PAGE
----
What Impact is Chinese investment having on African families?

By: CHRISTOPHER LUNNON


posted on: June 10th, 2019

THE CHINESE IN UGANDA

China is the largest trading partner of Uganda. China has funded and constructed major infrastructure projects for the country. These include a $1.7billion hydropower dam in Western Uganda and the Mandela National Stadium. Chinese investors tend to bring their own people to work on these infrastructure projects. Officially there are 4000 Chinese nationals in Uganda. But when undocumented Chinese migrants are included, that figure increases to 50,000 Chinese nationals.

It is a missed opportunity for employment, employing Chinese laborers instead of Ugandans. Yet, what is less discussed is the impact the influx of Chinese workers has had on African societies. The intermixing of Ugandans and Chinese was a major concern for the government, back in 2017. “We have many who are marrying, and even reproducing,” an official complained to a parliamentary committee.

PROBLEMS FOR FAMILIES

Most Chinese development agencies ship their workers from construction site to construction site. This allows the workers to mix with local communities for short periods of time but never long enough to start a family. Chinese workers are adding to the numbers of single mothers across Uganda.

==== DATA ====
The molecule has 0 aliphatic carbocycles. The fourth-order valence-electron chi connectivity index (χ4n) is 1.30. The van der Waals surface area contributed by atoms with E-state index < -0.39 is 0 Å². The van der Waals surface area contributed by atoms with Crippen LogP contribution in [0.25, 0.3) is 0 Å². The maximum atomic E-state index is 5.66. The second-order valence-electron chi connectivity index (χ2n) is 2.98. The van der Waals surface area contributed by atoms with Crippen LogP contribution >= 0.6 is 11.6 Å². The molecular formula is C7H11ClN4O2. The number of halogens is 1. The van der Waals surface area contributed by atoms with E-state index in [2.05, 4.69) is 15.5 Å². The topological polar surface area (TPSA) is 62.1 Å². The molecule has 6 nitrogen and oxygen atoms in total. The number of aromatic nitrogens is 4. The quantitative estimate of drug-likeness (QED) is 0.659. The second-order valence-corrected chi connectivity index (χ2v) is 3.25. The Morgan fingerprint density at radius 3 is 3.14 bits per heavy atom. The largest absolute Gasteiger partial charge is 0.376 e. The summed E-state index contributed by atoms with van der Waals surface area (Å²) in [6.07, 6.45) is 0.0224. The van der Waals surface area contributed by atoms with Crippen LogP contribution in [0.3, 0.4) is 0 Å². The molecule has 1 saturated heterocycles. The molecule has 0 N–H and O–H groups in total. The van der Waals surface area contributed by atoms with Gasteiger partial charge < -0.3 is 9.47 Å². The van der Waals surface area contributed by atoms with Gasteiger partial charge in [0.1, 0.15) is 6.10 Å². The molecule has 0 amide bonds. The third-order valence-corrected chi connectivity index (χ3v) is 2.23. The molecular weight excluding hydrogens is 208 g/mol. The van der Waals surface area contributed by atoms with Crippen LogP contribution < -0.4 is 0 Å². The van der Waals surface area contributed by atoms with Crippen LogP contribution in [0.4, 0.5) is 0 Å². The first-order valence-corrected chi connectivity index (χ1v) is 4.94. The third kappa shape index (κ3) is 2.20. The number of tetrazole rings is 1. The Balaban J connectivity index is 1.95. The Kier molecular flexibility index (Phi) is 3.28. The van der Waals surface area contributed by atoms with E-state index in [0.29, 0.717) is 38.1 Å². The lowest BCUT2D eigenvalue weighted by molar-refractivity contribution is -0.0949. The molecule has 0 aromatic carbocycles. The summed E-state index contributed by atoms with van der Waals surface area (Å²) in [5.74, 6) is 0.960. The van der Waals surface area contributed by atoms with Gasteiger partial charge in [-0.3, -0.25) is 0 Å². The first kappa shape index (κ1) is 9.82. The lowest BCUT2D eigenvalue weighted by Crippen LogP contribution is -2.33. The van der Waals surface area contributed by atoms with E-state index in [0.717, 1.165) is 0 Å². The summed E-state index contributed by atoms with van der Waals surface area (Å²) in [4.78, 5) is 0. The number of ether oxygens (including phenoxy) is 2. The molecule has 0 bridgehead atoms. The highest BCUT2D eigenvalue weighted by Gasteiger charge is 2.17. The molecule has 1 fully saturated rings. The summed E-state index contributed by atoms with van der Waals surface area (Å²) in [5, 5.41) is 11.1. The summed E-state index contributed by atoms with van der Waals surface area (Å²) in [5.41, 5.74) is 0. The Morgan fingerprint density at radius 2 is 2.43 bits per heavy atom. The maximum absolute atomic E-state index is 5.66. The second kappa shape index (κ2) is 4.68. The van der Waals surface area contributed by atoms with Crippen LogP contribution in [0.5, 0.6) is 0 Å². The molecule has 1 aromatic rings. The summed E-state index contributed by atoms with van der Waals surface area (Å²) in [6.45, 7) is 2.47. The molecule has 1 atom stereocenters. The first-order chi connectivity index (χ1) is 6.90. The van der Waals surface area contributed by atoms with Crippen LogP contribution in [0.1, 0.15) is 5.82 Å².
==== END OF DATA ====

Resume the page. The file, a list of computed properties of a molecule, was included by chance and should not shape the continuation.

For example, there is the story of Jacqueline Adero in Arukolong. A Chinese national named ‘Yahang’ fathered her two year old child. ‘Yahang’ worked on the Karuma Dam, where Mrs Adero had gone to find a menial job and ended up in a relationship with a Chinese construction worker. Yahang had promised to take Mrs Adero and the baby back to China with him. Instead, he left them behind.

This is often a taboo subject. Discrimination towards inter-racial African-Chinese families is common in both China and Africa. As a result, events like these could be far more spread than are reported. The influx of Chinese men is only worsening existing difficulties for gender equality rather than making new ones. These include the difficulties of raising a child as a single mother – both economically and culturally. But this influx adds an extra dimension to the problems women face. In particular, there is the false hope of a new life in China that can turn into raising a fatherless child.

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